British Pattern 1859 Naval Cutlass Bayonet with Scabbard
- Product Code: EWB-2491-SOLD
- Availability: Out Of Stock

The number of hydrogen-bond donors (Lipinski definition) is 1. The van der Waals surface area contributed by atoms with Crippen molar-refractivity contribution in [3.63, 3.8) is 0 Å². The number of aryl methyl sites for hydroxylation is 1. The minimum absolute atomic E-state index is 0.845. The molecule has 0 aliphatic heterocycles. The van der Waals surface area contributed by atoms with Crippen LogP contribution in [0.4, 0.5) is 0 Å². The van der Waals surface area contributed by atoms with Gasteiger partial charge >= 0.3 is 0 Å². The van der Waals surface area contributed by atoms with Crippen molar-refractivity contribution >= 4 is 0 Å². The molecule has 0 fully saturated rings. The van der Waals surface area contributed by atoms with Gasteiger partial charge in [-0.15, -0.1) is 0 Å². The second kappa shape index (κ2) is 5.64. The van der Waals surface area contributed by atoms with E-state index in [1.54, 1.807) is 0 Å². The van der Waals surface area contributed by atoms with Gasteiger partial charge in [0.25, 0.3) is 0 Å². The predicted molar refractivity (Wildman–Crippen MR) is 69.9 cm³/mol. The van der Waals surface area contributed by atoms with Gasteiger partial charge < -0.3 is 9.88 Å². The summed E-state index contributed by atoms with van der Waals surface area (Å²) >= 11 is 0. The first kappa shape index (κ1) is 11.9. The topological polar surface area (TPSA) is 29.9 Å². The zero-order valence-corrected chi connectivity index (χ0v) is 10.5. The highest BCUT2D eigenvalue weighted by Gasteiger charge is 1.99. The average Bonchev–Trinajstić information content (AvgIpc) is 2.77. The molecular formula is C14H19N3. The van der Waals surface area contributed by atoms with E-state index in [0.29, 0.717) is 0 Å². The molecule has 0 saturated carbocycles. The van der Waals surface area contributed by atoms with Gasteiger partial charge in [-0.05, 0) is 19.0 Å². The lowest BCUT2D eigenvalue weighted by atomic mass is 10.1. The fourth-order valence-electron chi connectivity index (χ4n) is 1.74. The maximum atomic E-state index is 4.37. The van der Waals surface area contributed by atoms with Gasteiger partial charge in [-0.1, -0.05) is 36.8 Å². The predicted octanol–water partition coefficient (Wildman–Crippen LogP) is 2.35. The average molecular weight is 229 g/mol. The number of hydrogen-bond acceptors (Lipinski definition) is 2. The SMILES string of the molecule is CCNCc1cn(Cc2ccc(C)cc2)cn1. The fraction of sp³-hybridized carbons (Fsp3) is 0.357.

This is a VERY FINE example of the relatively scarce British Pattern 1859 Type II Naval Cutlass Bayonet & Scabbard for use on the Pattern 1858 “Enfield” Naval Rifle. These rifles had thicker barrels than the standard Pattern 1856 rifle and were rifled with 5 grooves instead of the normal 3 grooves. The British military wanted to create a dual-purpose bayonet for the rifle, much like Admiral Dahlgren did with his Bowie Knife/Bayonet for the US Model 1861 Naval Rifle and settled on a combination naval cutlass and bayonet as the most practical design. However, the length and weight of the bayonet must have made its use on the end of a rifle very awkward. The British military contracted for about 80,000 of these cutlass bayonets, and it is interesting to note that aside from a small contract of less than 800 delivered by Reeves of Birmingham, all of the other contractors involved used Solingen made blades in the fabrication of their bayonets. In fact, established Solingen sword maker and cutler Carl Reinhardt Kirschbaum of Solingen, working under the business name of C.R. Kirschbaum, established a new business venture for the specific purpose of producing Pattern 1859 Naval Cutlass Bayonet blades. Although the family tree is somewhat muddled, it appears that Carl Reinhardt, was the son of Rudolph Kirschbaum the Elder, and the grandson of Wilhelm B.S. Kirschbaum. Carl was born in 1814 and went into the family trade as a cutler and sword maker in 1834. In 1858 Kirschbaum established a second company concurrently with the first, by partnering with safe and lock maker Caspar Wilhelm Bremshey, in Ohligs, which was a Solingen suburb at the time. The firm of Kirschbaum & Bremshey was specifically established in 1858 to manufacture British Pattern 1859 Naval Cutlass bayonets for the British War Department. Students of Confederate imported arms will note that the Kirschbaum “Knight’s Head” logo is often encountered on the ricassos of Confederate purchased P1859 Naval Cutlass Bayonets that have engraved Confederate inventory numbers on the reverse of the pommel cap. Another interesting tidbit is that Kirschbaum & Bremshey purchased bayonet-making machinery from the English firm of Greenwood & Batley of Leeds, Yorkshire, England. Greenwood and Batley also provided the bayonet making machinery to the Bay State Tool Company of Massachusetts, who manufactured the first pattern US M1860 Spencer Rifle socket bayonet and the A.J. Drake Mississippi Rifle alteration socket bayonet. Another important Greenwood and Batley customer was the Confederate government who purchased bayonet-making machinery from them for the Confederate arsenal at Fayetteville, NC! It is interesting to see how interrelated the 19thcentury arms industry was around the world, suggesting that the “military industrial complex” existed at least a century before that term came into common use.